[0007] Moreover, the potential for leakage of radiation through the top ventilation ducts during the lowering of the loaded canister into the VVO chamber is quite real, even with the shield plugs installed in the top ventilation ducts, because of the narrow crevice that must exist between the shield plugs and the top ventilation duct openings for tolerance reasons.

SUMMARY OF THE INVENTION

[0008] These problems and other are solved by the present invention which in one aspect is a lid for a ventilated vertical overpack having a chamber for receiving spent nuclear fuel, the lid having ventilation means. The lid can comprise a lid cap and a lid body wherein the ventilation means are located on the lid body.

[0009] Preferably, the ventilation means are one or more lid ventilation ducts. Also preferably, the lid comprises a lid shear ring and has means to secure the lid to the ventilated vertical overpack body.

[0010] In another aspect, the invention is a system for storing spent nuclear fuel comprising the lid as described above and a ventilated vertical overpack having a cylindrical body including lower ventilation ducts, a bottom, and a chamber formed by the body and the bottom adapted for receiving a canister of spent nuclear fuel.

[0011] Preferably, the lower ventilation ducts are located on the cylindrical body near the bottom and there are no upper ventilation ducts included on the cylindrical body of the overpack. Also preferably, the lid is secured to the overpack by bolts that extend through the lid and threadily engage the overpack body

[0012] The system's lid can comprise a lid cap which substantially encloses the chamber and a lid body in which the upper ventilation means are located. The ventilation means in the lid of the system are preferably one or more lid ventilation ducts. Preferably, the system's lid has a lid shear ring and the cylindrical body has a top surface having a body shear ring, wherein the lid shear ring engages the body shear ring when the lid is placed on the cylindrical body, restricting lateral movement of the lid with respect to the cylindrical body.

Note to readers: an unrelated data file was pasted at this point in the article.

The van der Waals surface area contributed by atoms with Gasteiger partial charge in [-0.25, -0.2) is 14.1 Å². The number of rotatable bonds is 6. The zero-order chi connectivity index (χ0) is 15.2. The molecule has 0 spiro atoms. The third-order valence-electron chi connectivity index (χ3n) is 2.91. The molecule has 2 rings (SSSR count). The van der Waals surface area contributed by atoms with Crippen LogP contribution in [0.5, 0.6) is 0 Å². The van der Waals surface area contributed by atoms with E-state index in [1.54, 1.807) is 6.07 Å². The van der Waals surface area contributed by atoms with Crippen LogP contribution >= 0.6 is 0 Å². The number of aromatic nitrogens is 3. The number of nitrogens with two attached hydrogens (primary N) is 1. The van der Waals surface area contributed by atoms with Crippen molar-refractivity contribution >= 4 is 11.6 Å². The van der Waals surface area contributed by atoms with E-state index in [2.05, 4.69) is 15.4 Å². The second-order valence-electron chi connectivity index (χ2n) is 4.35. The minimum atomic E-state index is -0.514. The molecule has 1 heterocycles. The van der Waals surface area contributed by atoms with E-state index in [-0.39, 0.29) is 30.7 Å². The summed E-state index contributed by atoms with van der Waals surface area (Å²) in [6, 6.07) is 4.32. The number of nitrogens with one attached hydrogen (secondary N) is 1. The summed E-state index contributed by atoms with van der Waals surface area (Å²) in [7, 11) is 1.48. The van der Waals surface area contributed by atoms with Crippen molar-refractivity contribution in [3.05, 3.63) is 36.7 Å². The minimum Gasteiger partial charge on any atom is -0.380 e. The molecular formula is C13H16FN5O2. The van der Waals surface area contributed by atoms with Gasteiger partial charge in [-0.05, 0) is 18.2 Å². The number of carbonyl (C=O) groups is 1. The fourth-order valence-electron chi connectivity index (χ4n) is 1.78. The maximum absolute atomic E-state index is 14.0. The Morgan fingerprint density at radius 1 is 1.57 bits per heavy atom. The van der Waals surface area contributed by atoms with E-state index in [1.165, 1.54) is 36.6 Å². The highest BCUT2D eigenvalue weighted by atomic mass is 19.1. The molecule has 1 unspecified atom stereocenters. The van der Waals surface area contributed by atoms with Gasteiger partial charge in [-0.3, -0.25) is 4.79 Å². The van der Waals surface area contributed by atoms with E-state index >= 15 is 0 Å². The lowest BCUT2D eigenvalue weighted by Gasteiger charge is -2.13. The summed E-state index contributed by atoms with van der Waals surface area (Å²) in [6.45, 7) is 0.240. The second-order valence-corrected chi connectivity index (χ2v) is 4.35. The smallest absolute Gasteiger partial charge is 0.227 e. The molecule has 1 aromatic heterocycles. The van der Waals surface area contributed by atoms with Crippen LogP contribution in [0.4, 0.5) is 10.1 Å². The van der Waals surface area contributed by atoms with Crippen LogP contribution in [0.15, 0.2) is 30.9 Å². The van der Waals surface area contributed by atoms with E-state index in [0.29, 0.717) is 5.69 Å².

[0013] Also preferably, when the canister of spent nuclear fuel is received in the overpack and the lid is secured, air within the chamber is warmed by heat from the spent nuclear fuel, cold air entering through the lower ventilation ducts and warmed air exiting through the ventilation means of the lid.

[0014] In yet another aspect, the invention is a method of storing spent nuclear fuel comprising placing a canister of spent nuclear fuel in the chamber of the overpack of the system described above; and securing the lid so that air within the chamber is warmed by heat from the spent nuclear fuel, cold air entering through the lower ventilation ducts and warmed air exiting through the ventilation means of the lid. Preferably, the lid is secured to the body of the overpack by bolting it thereto. Also preferably in the method, the lid has a lid shear ring and the cylindrical body has a top surface having a body shear ring, wherein lateral movement of the lid with respect to the cylindrical body is restricted when the lid is placed on the cylindrical body.

BRIEF DESCRIPTION OF THE DRAWINGS

[0015]FIG. 1 is a perspective view of a prior art ventilated vertical overpack (“VVO”).

[0016]FIG. 2 is a perspective view of the prior art VVO with its lid removed.

[0017]FIG. 3 is a perspective view partially in section of the prior art VVO with a canister of spent nuclear fuel fully inserted therein and showing ventilation of the canister.

[0018]FIG. 4 is perspective view of a transfer cask being placed atop a partially shown prior art VVO with shield plugs in place.

[0019]FIG. 5 is a cut-away view of a transfer cask secured atop a prior art VVO showing a canister being lowered into the partially shown prior art VVO with shield plugs in place.

[0020]FIG. 6 is a perspective view of the top portion of a prior art VVO with temporary shield plugs being installed in top ventilation duct openings.

[0021]FIG. 7 is a perspective view of a transfer cask being removed from a partially shown prior art VVO after a canister has been transferred from the transfer cask to the prior art VVO.

[0022]FIG. 8 is a perspective view of the ventilated vertical overpack of the present invention having upper ventilation ducts in its lid.

[0023]FIG. 9 is a perspective view of the ventilated vertical overpack of the present invention having upper ventilation ducts in its lid and having a canister fully inserted in the chamber of the ventilated vertical overpack body.

[0024]FIG. 10 is a bottom perspective view of the ventilated lid apparatus of the present invention.